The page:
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Center for Biological Diversity:
Algodones Dunes

Los Angeles Times, June 17, 2013

Plan would OK more off-road vehicle use in Imperial County dunes
By Louis Sahagun

Environmental groups expressed concern Monday about the U.S. Bureau of Land Management's plan to open up an additional 50,000 acres of Imperial County’s Algodones Dunes – including habitats for several rare species – to unlimited off-road vehicle use.

"This plan is outrageous and we will challenge it," said Ileene Anderson, a spokesperson for the Center for Biological Diversity. "I’m shocked that the BLM decided to adopt such a destructive, damaging plan – right when it should be carefully protecting these wild creatures and places to make up for vast energy projects that are being developed nearby."

The sprawling recreation area has for years been the focal point of legal wrangling between off-roaders seeking to keep acreage open and environmentalists demanding protection of the dunes' sensitive plant and animal species, including Peirson’s milk vetch and the desert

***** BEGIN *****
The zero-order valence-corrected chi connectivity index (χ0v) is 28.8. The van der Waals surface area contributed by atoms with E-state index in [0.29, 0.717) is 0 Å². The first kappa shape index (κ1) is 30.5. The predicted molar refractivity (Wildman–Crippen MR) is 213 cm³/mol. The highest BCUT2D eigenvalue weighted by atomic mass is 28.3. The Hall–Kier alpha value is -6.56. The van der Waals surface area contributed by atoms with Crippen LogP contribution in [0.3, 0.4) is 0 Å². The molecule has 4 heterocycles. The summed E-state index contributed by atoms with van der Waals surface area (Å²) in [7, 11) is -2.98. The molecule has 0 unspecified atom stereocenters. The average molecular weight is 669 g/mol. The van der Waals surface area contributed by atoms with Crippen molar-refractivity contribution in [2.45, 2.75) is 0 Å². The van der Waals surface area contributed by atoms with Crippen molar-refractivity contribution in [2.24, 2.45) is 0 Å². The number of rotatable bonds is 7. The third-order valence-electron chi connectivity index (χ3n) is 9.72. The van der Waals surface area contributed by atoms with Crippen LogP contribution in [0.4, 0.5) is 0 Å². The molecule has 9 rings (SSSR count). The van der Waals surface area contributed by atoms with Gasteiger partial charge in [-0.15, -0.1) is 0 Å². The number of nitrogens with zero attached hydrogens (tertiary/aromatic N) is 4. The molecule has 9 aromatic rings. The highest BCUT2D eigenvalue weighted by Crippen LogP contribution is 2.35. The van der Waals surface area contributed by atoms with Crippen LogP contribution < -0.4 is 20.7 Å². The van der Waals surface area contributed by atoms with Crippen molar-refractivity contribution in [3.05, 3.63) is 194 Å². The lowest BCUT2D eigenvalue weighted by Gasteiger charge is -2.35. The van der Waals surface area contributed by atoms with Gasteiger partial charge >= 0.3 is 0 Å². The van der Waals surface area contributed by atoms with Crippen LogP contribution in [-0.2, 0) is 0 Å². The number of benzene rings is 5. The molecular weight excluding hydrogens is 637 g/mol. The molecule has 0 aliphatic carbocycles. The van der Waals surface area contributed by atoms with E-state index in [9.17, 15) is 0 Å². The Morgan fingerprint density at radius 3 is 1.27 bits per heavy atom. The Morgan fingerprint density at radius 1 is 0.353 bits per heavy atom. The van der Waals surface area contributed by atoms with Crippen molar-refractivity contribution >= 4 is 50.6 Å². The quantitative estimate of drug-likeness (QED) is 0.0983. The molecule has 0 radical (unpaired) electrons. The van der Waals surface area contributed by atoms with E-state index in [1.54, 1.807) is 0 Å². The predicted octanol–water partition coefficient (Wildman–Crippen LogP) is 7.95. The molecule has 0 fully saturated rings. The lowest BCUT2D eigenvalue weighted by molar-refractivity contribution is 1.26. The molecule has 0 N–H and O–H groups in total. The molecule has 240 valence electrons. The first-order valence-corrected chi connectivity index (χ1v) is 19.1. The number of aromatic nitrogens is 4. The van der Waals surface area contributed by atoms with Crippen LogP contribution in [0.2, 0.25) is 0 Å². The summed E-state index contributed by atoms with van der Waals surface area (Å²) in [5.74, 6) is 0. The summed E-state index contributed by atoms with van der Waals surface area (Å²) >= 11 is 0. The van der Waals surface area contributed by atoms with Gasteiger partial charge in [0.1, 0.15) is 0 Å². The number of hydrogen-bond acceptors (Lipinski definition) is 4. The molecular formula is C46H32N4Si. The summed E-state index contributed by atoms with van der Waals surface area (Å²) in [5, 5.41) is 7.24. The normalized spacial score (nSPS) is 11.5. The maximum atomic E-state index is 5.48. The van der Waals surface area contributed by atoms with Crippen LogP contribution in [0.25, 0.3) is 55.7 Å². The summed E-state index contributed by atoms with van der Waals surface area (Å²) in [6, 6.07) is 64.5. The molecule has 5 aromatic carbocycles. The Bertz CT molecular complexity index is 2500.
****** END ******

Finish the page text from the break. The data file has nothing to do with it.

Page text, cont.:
tortoise.

The BLM plan, to be formally announced Tuesday, effectively doubles the amount of land available for off-road vehicle use.

Also known as the Imperial Dunes, Algodones is the largest active sand dune formation in North America, covering about 200,000 acres in the southeastern corner of Imperial County.

The dunes draw 1.3 million visitors a year and are one of the most dangerous off-road recreation areas in the nation. Thanksgiving weekend gatherings draw more than 200,000 people and have led to homicides, traffic fatalities and mass arrests.

The Recreational Off-Highway Vehicle Assn. was unavailable for comment.

Greg Suba, conservation director of the California Native Plant Society, said: "The Algodones Dunes’ rare and endemic plants are irreplaceable parts of nature. BLM's plan would sacrifice these national treasures to destruction from off-roaders who can't even follow the rules already in place."


This article originally appeared here.

Photo © Paul S. Hamilton